All but Death, can be Adjusted. – Emily Dickinson
As Adler described in his book “What life should mean to you” (Adler, 1917), each of us in life has varying degrees of inferiority and since self-inferiority can make us nervous, depressed, and anxious, we will strive to obtain a sense of superiority in action to compensate for our inferiority and change its situation. In other words, everyone always believes that the situation where they are needs to be improved at all times.
The concept of compensation originally referred to the phenomenon of an individual causing a defective organ of the body to perform better than a perfectly normal organ (Huang et al., 2019; Stallen et al., 2018). Now it gradually develops into a phenomenon where individuals experience frustration in the pursuit of a goal, or due to a physical deficiency and try to compensate with their strengths. Adler first extended the word compensation from physiology to psychology. Previous studies believed that everyone would make up for the self-inferiority caused by the insufficiency in reality or imagination to overcome this inferiority and become a superior person to others (Hoorens & Damme, 2012; Leach & Spears, 2008). Thus, the current interpretation of inferiority compensation refers to a series of phenomena that which behavioral and cognitive efforts made by individuals enable the individual abilities to be improved in some aspects and function reflected overcome inferiority to regain self-confidence. The method of compensation is to make up for their shortcomings and inferiority through efforts and achievements in some aspects, to give full play to the individual subjective initiative (Akdoğan & Çimşir, 2019), and to use and transform the objective environment to adapt to their problems in society (Tümlü & Şimşek, 2021).
From the perspective of the executors of compensation behavior, Adler believes that the perpetrator of compensatory behavior is only the self and no others, i.e., there is only self-compensation (Vaughan, 1927). Some scholars who support Adler’s view also believe that inferiority is unique to individuals, independent of others, and others do not replace it (Friehe et al., 2021; Toma, 2022; Watermann et al., 2021). Thus, from this point of view, these scholars believe that compensation can only be completed by individuals with inferiority, that is, there is only self-compensation without compensation for others.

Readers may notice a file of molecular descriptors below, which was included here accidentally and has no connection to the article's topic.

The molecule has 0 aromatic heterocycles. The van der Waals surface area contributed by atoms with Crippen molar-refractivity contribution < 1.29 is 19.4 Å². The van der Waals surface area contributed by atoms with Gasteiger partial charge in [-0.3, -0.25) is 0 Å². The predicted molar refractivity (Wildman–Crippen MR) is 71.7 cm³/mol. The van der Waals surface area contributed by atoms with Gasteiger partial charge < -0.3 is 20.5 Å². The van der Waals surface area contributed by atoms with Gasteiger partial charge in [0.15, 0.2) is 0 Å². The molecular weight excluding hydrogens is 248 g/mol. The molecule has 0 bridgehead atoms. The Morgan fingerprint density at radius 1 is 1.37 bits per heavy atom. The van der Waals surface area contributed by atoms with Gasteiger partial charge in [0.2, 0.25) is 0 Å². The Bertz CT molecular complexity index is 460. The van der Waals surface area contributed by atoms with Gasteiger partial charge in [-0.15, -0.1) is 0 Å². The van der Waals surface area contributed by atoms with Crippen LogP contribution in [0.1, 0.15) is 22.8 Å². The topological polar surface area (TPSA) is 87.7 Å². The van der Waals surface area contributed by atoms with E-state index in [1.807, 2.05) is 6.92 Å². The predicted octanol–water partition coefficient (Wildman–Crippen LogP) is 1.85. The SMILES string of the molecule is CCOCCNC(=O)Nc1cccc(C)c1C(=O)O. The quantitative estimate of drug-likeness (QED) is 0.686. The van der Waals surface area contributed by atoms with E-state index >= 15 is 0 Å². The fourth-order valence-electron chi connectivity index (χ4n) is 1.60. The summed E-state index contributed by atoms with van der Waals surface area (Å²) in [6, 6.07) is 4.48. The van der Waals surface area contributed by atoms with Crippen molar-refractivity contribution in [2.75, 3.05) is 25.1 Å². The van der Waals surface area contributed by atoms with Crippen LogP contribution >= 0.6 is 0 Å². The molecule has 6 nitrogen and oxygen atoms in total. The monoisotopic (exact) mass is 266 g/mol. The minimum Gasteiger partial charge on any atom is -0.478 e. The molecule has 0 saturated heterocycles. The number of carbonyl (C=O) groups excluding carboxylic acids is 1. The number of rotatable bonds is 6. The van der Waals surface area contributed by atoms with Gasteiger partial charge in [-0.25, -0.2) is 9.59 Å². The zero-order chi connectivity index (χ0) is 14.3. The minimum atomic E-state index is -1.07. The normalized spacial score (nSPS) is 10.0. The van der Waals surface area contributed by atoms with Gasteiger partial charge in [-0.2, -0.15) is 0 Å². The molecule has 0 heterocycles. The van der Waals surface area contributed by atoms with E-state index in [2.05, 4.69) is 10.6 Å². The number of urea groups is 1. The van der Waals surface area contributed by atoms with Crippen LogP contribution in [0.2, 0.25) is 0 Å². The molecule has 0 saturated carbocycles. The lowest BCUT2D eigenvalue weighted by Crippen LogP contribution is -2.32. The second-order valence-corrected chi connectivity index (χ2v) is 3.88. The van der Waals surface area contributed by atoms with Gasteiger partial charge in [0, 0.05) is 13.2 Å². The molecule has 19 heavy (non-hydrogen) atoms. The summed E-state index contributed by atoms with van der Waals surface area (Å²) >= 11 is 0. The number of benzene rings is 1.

However, due to the diverse self-concepts between the eastern and western cultural backgrounds (Dhawan et al., 1995), the ego from oriental collectivism includes the perception of others, while western individualism, where members advocate personal values and are used to distinguishing themselves from the outside, does not include anyone else (Hong et al., 2001). Hence, some scholars put forward different opinions that the individual’s sense of insecurity, and feelings of powerlessness and disappointment due to the inability to achieve the goal, can be regarded as inferiority complex (David & Trandafira, 2012). In real life, this inferiority complex whether from physical, psychological or social obstacles, can all be compensated. In addition, the compensation behavior does not necessarily have to be completed by the inferiority of self, it can also be completed by others or groups, even by the whole country or nation (Proulx et al., 2012; Ritchie & Long, 2021). Friehe et al indicates that if a person incorporates the object of comparison into his system, the threat of others’ success will be significantly reduced (Friehe et al., 2021). According to a study by Booysen et al indicates that there are more possibility to occur others-compensation in individuals under a collectivism culture than under a individualism culture (Booysen et al., 2021). In additions, some scholars proposed compensation for others from the perspective of compensation behavior executor, and further explained that compensation for others is an objective completing method different from self-compensation (Hirao, 2014; Hoorens & Damme, 2012). Since Adler considers that the individual obtains superiority in the form of social identity, it is undeniable that there are other forms of identity to gain excellency, which can be seen as a substitute compensation obtained through the identity of others.